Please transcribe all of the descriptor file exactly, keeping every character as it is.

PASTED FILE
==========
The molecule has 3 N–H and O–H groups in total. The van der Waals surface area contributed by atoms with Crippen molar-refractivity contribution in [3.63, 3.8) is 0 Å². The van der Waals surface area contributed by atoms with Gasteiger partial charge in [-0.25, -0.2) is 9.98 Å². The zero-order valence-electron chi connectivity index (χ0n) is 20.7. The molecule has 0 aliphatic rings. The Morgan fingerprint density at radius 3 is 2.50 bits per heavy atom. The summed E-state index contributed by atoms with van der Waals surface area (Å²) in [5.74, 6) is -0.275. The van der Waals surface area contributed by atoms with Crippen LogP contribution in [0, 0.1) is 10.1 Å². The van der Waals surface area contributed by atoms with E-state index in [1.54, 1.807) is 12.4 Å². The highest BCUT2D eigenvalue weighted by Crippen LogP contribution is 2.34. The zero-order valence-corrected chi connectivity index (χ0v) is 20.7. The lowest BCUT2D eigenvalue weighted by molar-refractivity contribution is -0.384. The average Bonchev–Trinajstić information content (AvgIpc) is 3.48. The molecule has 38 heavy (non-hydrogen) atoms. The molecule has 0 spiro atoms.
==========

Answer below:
The molecule has 3 N–H and O–H groups in total. The van der Waals surface area contributed by atoms with Crippen molar-refractivity contribution in [3.63, 3.8) is 0 Å². The van der Waals surface area contributed by atoms with Gasteiger partial charge in [-0.25, -0.2) is 9.98 Å². The zero-order valence-electron chi connectivity index (χ0n) is 20.7. The molecule has 0 aliphatic rings. The Morgan fingerprint density at radius 3 is 2.50 bits per heavy atom. The summed E-state index contributed by atoms with van der Waals surface area (Å²) in [5.74, 6) is -0.275. The van der Waals surface area contributed by atoms with Crippen LogP contribution in [0, 0.1) is 10.1 Å². The van der Waals surface area contributed by atoms with E-state index in [1.54, 1.807) is 12.4 Å². The highest BCUT2D eigenvalue weighted by Crippen LogP contribution is 2.34. The zero-order valence-corrected chi connectivity index (χ0v) is 20.7. The lowest BCUT2D eigenvalue weighted by molar-refractivity contribution is -0.384. The average Bonchev–Trinajstić information content (AvgIpc) is 3.48. The molecule has 38 heavy (non-hydrogen) atoms. The molecule has 0 spiro atoms.